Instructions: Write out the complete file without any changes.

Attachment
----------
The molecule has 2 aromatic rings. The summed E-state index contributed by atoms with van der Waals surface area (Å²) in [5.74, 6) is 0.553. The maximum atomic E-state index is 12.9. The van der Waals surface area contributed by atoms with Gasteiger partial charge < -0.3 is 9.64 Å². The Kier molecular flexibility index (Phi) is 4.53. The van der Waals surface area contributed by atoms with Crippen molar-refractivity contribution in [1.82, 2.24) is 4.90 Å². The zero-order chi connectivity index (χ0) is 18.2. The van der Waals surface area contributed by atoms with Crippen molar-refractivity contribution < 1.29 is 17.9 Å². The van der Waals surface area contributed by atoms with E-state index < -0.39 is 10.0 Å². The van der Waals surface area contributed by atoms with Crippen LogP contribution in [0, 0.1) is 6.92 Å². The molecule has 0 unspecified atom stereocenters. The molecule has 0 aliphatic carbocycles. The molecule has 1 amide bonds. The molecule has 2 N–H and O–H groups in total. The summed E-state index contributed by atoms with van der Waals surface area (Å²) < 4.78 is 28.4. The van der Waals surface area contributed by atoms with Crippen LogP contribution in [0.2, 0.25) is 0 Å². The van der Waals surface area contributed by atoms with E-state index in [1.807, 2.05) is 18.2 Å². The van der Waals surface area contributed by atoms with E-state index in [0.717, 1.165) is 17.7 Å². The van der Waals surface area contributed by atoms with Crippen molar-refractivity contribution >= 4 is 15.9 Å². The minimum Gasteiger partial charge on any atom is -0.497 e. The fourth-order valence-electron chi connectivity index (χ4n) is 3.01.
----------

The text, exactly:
The molecule has 2 aromatic rings. The summed E-state index contributed by atoms with van der Waals surface area (Å²) in [5.74, 6) is 0.553. The maximum atomic E-state index is 12.9. The van der Waals surface area contributed by atoms with Gasteiger partial charge < -0.3 is 9.64 Å². The Kier molecular flexibility index (Phi) is 4.53. The van der Waals surface area contributed by atoms with Crippen molar-refractivity contribution in [1.82, 2.24) is 4.90 Å². The zero-order chi connectivity index (χ0) is 18.2. The van der Waals surface area contributed by atoms with Crippen molar-refractivity contribution < 1.29 is 17.9 Å². The van der Waals surface area contributed by atoms with E-state index < -0.39 is 10.0 Å². The van der Waals surface area contributed by atoms with Crippen LogP contribution in [0, 0.1) is 6.92 Å². The molecule has 0 unspecified atom stereocenters. The molecule has 0 aliphatic carbocycles. The molecule has 1 amide bonds. The molecule has 2 N–H and O–H groups in total. The summed E-state index contributed by atoms with van der Waals surface area (Å²) < 4.78 is 28.4. The van der Waals surface area contributed by atoms with Crippen LogP contribution in [0.2, 0.25) is 0 Å². The van der Waals surface area contributed by atoms with E-state index in [1.807, 2.05) is 18.2 Å². The van der Waals surface area contributed by atoms with E-state index in [0.717, 1.165) is 17.7 Å². The van der Waals surface area contributed by atoms with Crippen molar-refractivity contribution >= 4 is 15.9 Å². The minimum Gasteiger partial charge on any atom is -0.497 e. The fourth-order valence-electron chi connectivity index (χ4n) is 3.01.